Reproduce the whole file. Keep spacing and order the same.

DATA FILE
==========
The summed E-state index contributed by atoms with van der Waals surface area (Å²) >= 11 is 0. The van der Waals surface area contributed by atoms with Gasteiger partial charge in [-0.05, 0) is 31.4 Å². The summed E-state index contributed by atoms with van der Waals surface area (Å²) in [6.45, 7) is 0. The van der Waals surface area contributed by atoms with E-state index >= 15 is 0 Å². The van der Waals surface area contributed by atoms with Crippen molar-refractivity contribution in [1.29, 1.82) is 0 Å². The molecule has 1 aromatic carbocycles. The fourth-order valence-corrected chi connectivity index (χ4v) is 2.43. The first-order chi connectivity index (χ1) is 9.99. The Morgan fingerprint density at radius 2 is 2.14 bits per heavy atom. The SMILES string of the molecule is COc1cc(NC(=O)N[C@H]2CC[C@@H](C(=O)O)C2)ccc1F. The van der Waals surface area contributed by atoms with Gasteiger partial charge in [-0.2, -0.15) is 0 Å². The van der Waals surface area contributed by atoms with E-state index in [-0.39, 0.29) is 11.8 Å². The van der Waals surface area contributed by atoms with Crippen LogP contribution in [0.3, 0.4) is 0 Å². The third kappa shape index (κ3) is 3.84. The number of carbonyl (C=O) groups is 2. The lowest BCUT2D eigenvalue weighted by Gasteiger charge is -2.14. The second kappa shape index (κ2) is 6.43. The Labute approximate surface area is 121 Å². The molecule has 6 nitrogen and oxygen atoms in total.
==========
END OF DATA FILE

The summed E-state index contributed by atoms with van der Waals surface area (Å²) >= 11 is 0. The van der Waals surface area contributed by atoms with Gasteiger partial charge in [-0.05, 0) is 31.4 Å². The summed E-state index contributed by atoms with van der Waals surface area (Å²) in [6.45, 7) is 0. The van der Waals surface area contributed by atoms with E-state index >= 15 is 0 Å². The van der Waals surface area contributed by atoms with Crippen molar-refractivity contribution in [1.29, 1.82) is 0 Å². The molecule has 1 aromatic carbocycles. The fourth-order valence-corrected chi connectivity index (χ4v) is 2.43. The first-order chi connectivity index (χ1) is 9.99. The Morgan fingerprint density at radius 2 is 2.14 bits per heavy atom. The SMILES string of the molecule is COc1cc(NC(=O)N[C@H]2CC[C@@H](C(=O)O)C2)ccc1F. The van der Waals surface area contributed by atoms with Gasteiger partial charge in [-0.2, -0.15) is 0 Å². The van der Waals surface area contributed by atoms with E-state index in [-0.39, 0.29) is 11.8 Å². The van der Waals surface area contributed by atoms with Crippen LogP contribution in [0.3, 0.4) is 0 Å². The third kappa shape index (κ3) is 3.84. The number of carbonyl (C=O) groups is 2. The lowest BCUT2D eigenvalue weighted by Gasteiger charge is -2.14. The second kappa shape index (κ2) is 6.43. The Labute approximate surface area is 121 Å². The molecule has 6 nitrogen and oxygen atoms in total.